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Headed down to Grenada, Mississippi last week for some crappie fishing.  Duane made the trip last fall and said it was a blast.  He and Brother Dave, Dillion Harris and Mike Riffel met us down there.  I was with long time friend and Frank the Tank catcher, Paul Crews of Neosho, MO.

Paul and I fished with Jacob, a long time guide for https://www.grenadalakecharters.com/ out of Grenada.

We started early Friday morning, not traveling far to the boat ramp.  Jacob had everything ready including 18 and 20 foot rods and a tank full of gizzard shad minnows.

The lake looked very low.  Jacob explained that was normal.  They draw the lake down in the winter making room for spring rains.

We were surprised at the depth of almost all the water we boated to.  We fished in 11 to 15 feet of water -- I'd say on a flat but the whole lake was a flat.  We didn't fish structure at all although there was some stick ups in one area we fished.  The water was turbid but not super muddy.  Water temp was 71 degrees and the weather was partly cloudy and 88-90 degrees.  Slight breeze out of the south.

Jacob set out 4 spider rig poles on each side of the bow, one set for me and one for Paul.  The 20's went on the outside edges and the 18's lined the middle.  He tied a 2-ounce ball weight on the bottom, using 10-pound line.  He added 2 hooks up from the weight about 24-30 inches apart with hooks for the minnows.  He hooked them in the lower lip and dropped the lines down anywhere from5 to 9 feet deep, depending on the depth of water and where the fish were holding. 

We sat in double Millennium Fishing Chairs with a Garmin dual screens in front of us.  Yep- he had a Garmin Pantoptic Livescope.

I didn't watch the screen Friday -- I watched the rod tips.  Paul watched both and so did Jacob.  The action was pretty steady all day, catching I'd say about an average of 7 fish per hour.  We caught a lot of short crappie and ended the day with 18 keeper crappie ranging from 12 to 16 inches.  The length limit on Grenada is 12 inches.

Fishing had been slow up to Friday so we were grateful for the luck.  The other 2 boats in our party both limited with 30 each.  But they didn't catch many short fish.

Saturday was the exact opposite of Friday.  The temp had dropped into the lower 50's and the wind blew out of the north.  We drove around the lake to another ramp to fish a sheltered area, out of the north wind and white caps on the main lake.  They said every boat on the lake were in this sheltered area and I believe it.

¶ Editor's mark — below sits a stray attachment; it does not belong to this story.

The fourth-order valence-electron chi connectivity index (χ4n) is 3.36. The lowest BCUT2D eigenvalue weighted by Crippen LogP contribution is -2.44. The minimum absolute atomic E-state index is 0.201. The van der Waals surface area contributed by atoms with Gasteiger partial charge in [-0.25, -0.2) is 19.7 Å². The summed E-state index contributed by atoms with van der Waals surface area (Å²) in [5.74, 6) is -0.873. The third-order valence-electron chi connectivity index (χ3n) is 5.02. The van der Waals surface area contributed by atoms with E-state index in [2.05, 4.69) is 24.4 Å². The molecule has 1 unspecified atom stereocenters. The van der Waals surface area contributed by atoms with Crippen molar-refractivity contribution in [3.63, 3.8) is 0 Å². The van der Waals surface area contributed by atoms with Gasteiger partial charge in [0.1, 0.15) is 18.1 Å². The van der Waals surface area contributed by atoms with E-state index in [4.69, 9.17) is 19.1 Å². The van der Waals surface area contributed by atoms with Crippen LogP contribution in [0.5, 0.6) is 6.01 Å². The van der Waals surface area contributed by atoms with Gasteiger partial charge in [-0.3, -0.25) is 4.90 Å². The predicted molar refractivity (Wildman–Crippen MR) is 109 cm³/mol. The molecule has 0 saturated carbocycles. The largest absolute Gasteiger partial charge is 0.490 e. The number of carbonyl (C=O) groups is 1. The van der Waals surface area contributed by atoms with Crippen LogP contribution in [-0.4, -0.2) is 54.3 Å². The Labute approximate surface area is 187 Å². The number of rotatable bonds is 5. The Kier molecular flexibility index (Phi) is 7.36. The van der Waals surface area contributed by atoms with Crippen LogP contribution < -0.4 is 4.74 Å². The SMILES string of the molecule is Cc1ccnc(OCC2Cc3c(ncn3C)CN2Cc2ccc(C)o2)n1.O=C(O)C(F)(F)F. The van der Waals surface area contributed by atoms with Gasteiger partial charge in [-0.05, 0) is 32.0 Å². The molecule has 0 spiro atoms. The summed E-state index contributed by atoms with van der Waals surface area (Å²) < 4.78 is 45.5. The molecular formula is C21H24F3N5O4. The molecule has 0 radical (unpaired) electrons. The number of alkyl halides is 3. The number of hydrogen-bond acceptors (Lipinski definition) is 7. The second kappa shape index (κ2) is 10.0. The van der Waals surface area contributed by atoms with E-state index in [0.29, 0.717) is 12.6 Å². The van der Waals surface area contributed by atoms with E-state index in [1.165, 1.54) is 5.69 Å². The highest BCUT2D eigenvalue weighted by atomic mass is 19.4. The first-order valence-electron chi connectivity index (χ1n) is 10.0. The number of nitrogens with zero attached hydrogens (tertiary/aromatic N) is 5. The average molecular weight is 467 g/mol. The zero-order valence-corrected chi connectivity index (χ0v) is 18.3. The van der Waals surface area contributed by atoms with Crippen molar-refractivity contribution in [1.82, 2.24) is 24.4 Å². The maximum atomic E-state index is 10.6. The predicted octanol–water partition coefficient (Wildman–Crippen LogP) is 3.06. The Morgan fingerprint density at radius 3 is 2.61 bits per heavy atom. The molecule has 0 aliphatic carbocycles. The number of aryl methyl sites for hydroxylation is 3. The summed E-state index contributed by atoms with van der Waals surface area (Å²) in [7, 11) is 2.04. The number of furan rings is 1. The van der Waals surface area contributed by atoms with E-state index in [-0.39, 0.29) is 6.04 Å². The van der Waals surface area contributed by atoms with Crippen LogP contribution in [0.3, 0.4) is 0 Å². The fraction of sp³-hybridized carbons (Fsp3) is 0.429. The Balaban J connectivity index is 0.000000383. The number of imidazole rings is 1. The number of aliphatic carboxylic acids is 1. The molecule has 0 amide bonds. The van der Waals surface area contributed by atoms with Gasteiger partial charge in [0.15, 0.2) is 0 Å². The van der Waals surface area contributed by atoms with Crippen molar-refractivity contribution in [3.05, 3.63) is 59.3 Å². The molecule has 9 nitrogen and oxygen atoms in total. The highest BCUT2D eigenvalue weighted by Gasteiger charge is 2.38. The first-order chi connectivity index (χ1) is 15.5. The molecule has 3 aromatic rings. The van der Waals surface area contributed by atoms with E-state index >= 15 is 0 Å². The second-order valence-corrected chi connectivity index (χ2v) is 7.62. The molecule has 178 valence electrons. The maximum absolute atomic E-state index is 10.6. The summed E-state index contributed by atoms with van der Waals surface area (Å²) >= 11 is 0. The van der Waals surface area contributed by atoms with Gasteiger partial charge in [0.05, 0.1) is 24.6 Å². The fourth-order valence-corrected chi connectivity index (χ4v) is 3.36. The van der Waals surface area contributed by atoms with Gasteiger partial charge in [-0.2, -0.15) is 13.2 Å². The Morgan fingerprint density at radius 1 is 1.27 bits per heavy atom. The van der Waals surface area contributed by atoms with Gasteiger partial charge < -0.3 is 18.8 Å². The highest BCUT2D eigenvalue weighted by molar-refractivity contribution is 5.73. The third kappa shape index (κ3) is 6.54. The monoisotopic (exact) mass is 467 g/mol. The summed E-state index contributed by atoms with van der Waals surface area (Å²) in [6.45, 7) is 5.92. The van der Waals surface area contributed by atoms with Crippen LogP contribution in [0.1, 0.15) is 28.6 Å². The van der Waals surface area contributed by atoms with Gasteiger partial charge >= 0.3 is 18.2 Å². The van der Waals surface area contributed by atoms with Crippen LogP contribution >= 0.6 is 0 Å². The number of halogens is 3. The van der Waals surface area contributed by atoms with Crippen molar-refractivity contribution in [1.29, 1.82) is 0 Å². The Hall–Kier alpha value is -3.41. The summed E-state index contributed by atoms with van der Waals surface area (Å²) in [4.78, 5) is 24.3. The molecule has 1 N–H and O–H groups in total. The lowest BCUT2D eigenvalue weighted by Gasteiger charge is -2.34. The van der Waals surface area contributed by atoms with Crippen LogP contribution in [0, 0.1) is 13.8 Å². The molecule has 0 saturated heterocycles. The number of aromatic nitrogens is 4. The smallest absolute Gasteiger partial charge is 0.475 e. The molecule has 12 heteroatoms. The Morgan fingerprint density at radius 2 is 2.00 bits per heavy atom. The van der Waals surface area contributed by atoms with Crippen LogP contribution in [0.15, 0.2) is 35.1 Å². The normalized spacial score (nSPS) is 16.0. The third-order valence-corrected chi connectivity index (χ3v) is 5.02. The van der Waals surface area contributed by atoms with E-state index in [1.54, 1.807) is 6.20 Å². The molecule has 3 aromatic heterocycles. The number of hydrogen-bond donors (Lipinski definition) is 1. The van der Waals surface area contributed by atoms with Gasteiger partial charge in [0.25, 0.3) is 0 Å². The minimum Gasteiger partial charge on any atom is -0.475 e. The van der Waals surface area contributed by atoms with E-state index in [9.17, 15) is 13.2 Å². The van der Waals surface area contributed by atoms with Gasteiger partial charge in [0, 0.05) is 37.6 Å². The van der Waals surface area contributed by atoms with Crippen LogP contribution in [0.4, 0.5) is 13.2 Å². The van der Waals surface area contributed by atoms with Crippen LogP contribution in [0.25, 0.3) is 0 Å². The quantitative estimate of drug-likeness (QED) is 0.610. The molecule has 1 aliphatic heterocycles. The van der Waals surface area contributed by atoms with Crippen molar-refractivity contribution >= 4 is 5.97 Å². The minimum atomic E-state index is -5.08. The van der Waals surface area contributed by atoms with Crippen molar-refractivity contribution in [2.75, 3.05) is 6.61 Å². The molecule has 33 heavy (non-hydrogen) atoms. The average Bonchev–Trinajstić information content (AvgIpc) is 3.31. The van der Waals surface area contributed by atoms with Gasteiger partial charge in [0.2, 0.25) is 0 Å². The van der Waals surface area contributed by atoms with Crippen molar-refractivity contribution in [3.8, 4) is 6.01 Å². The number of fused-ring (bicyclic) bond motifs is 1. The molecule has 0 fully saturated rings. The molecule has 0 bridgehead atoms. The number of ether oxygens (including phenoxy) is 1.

Although the water temp plummeted to 67 degrees over night, we still managed to catch 15 keepers and not many short fish.  As the day wore on, the bite got better.  We should have started later in the morning and fished the afternoon/evening.

I think our party broke the 16.75-inch but didn't make the 17-inch mark.  I don't know how much these big slabs weighed but they say this is the home of the 3-pound crappie and I believe it.

The lake is absolutely full of minnows -- food base.  It has to be to sustain a crappie population like they have.

We'd love to go back and cast for them... the guides said these crappie won't hit anything with a minnow on it.  I'd love to test that theory with my jigs.  May be some day we will.

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That's pretty neat.  I have fished Sardis a couple of times which is just a bit north of Grenada.  Grenada is supposed to have some bigger fish as you noted, we never caught any 3 lbers in Sardis, but we did get decent numbers of keepers.

I fished with my uncle, he has a 17 ft aluminum john boat deal , we always trolled with Bandit 300's.  The times I have gone with him have been in the summer, July, and needless to say it is hot and humid, but the fish still bit.  As far as lake structure there really wasn't any to fish on Sardis either we trolled around out in the middle not far from the dam, lake is pretty consistently 20-30 feet deep without any cover to speak of but the crappie do just fine.

It's amazing how productive those lakes are, they just get hammered by catch and keep crappie fishermen but they keep producing.

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